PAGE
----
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Saturday, December 12, 2009

7-8

It came down to not only the final inning, but the final out, and a 3-2 pitch count. A real nail biter. I'm pretty sure I heard communal prayers from the bleachers. And the Sox needed a little divine intervention.

But I'm getting ahead of myself.
Patch has played little league for several years now. Patch is a high energy guy and needs not only an outlet for his never-ending energy, but lots of mono-y-mono man time with Papa. Little league fills the bill for both objectives.
Enter fall ball 2009. His division was for boys ages 9-11, and Papa helps coach Patch's team. The White Sox had a rocky start. Lots of boys were justly afraid of pitches, and most couldn't throw from 2nd to home. The pitchers were just learning, and plenty of boys got hit by an occasional wild pitch. Everyone took the required "cup" rule seriously.

So even though the boys got better as they practiced and time passed, no one had their hopes too high when play-off season rolled around. Did I mention the swine flu is still running rampant in these parts? Well a little luck came into play during the quarterfinals, and then a whole team forfeited due to illness in the semifinals. One thing led to another and our Bad-News-Bears White Sox found themselves in the final play-off game against the grossly favored Mets! That in itself had divine intervention written all over it.

Not only did moms and dads come to watch this final game, but it was the kind of game that attracted Grandma's and Grandpa's and Aunties and Uncles too.  The boys started off loving it all and were dreaming of a huge trophy.
And there were wonderful moments that had mamas holding their breath and dads so proud they could've burst! Glimmering twinkles of moments that made us all imagine that our underdogs could have it all!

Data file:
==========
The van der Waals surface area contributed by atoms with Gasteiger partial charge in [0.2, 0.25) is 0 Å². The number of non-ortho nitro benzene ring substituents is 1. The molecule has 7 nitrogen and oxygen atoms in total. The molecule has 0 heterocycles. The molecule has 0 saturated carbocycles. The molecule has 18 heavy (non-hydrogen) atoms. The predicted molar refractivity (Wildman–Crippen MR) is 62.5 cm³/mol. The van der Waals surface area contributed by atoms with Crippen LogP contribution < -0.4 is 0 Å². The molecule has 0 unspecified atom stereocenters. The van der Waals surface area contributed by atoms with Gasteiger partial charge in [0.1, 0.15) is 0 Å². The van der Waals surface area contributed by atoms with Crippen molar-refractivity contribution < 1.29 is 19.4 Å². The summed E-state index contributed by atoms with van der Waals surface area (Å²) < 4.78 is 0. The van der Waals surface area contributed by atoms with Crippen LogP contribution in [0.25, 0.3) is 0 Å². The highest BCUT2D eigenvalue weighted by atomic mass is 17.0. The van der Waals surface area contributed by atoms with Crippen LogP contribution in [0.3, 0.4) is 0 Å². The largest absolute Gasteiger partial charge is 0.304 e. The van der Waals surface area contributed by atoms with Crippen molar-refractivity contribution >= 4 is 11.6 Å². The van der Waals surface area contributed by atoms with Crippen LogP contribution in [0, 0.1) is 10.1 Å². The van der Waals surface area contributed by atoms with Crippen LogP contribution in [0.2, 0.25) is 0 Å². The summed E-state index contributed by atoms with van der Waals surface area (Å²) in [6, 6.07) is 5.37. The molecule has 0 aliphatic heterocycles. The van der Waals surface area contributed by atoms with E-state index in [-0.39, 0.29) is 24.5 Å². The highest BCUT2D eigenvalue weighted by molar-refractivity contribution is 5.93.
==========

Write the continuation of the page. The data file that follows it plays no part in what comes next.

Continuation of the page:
Like this moment when our catcher tagged the runner.
Or our wonderful starting pitcher.
Patch comes to the plate.
No, don't swing at that one! Too high!
Another strike! Breathe mama!
Contact! 2 RBIs, and he makes his way to second.
At third he gets some advice from his coach, and eventually he scores!
There we sat in the bleachers, amazed our boys had made it to the final play-off game!  The White Sox entered the bottom of the final inning ahead by 3 runs. It all rested on defense and our cute-as-a-button-but-getting-tuckered-out closing pitcher. By the time we got 2 outs, the Mets had loaded the bases, and the only sound of joy was that of nervous laughter.
Next batter... this behemoth of a boy. Did I say boy? I meant man, cause I this kiddo appears no less than 27 years old.
Sorry to say dear readers, but this is when I put my camera down. It was just too much pressure, and besides I needed my hands for that aforementioned communal prayer.

Let's just say that in this final inning, with the bases loaded, the winning run on first, 2 outs, and a full count, this man-batter sliced a grounder directly to the left of Patch who was playing short stop. Patch dove for the ball, barely snagging it in his glove.  He sprung to his feet, ran to second, and tagged the base just milliseconds before the runner hit the bag for the FINAL OUT OF THE GAME! White Sox win! Final score 7-4, White Sox!!!! The crowd roared, and fathers were seen weeping with pride! The dugout cleared and boys ran to embrace one another on the mound! The White Sox were the victorious, yet humble, underdog champions of their division!
Let's just say that. Ya... let's say that happened... over and over... until we start to believe it. It's a far better fairy tale ending than the reality of the situation.

Or we could be honest with ourselves...

In reality, it wasn't a fairy tale.  It wasn't pretty at all. Bases were loaded, a after a 4th ball the Mets walked a run in, but they were still down 2 runs. But in that same moment, the catcher let the ball get away from him, and the Mets took full advantage of the loose ball. A fumbled catch, an overthrow, another overthrow and the runners kept coming. Final score 7-8, Mets. The Mets were the victorious winners.  Our boys fell short.  Maternal sigh. There would be no joy in Mudville that day.

Papa is taking it far harder than Patch. I'd like to say the boys were gracious losers, but it's so hard to work for so many months and fall short. Especially when you're 10 years old. There were lots of tears. That cute-as-a-button pitcher, who did so so well, was crushed. Patch you ask? He's pretty unphased by it all. It's not in his nature to get worked up 'bout nothing.

Spring season little league starts in a few months. Good thing 'cause we're all in need of some recovery time.

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